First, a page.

The Absence of Pseudepigraphy in the Sectarian Scrolls

    We have seen several texts which speak of the elect groups which will emerge in the eschatological time and establish the legitimacy of these groups by the authority of a famous ancient figure. I have argued that the groups in question should not be conflated. Rather we should postulate a multiplicity of groups in the early second century BCE, groups that were probably quite small and loosely structured. In a recent essay on the social location of Ben Sira, Benjamin Wright suggested that the Enoch books, Aramaic Levi and Ben Sira represent "competing groups/communities (and with Ben Sira and 1 Enoch competing notions of wisdom), who know about each other, who don't really like each other and who actively polemicize against each other, although not necessarily directly."33 In the case of Ben Sira, the group or community consisted simply of a teacher and his pupils and the Enoch group may not have been much more complex. The various groups I have discussed in this paper, however, did not necessarily dislike each other, although they had different emphases. It may well be that they all came together eventually in the community of the new covenant which we know from the Scrolls but we should probably imagine them as distinct communities or schools, nonetheless.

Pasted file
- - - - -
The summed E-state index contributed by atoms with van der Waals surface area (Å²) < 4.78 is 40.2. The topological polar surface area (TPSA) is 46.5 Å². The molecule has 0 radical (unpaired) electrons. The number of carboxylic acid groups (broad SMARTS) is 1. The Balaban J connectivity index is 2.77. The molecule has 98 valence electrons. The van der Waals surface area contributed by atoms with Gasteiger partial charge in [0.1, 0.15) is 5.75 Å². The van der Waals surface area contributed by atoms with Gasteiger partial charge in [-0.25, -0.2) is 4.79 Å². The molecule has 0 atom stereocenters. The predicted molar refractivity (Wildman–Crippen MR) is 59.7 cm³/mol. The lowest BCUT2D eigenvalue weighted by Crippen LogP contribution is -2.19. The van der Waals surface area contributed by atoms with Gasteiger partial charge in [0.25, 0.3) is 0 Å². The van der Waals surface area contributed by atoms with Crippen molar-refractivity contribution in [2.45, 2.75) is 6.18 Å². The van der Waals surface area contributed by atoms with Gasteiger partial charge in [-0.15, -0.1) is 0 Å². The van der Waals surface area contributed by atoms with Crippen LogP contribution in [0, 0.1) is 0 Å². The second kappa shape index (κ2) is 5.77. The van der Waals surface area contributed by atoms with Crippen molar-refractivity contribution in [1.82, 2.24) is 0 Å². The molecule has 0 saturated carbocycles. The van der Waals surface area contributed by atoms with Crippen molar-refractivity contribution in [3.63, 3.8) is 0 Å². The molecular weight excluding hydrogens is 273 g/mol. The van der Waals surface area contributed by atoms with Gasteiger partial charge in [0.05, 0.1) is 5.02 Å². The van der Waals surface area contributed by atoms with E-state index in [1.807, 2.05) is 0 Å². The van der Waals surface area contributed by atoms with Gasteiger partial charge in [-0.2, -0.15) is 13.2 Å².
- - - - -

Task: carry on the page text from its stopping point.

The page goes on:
None of the texts we have considered gives any indication of the social organization of the group in question and it remains unclear how far they were organized at all. The use of pseudepigraphy seems to coincide with low group definition. It may be that the pseudo-prophetic texts are intended to encourage the formation of the groups in question rather than reflect well-established entities.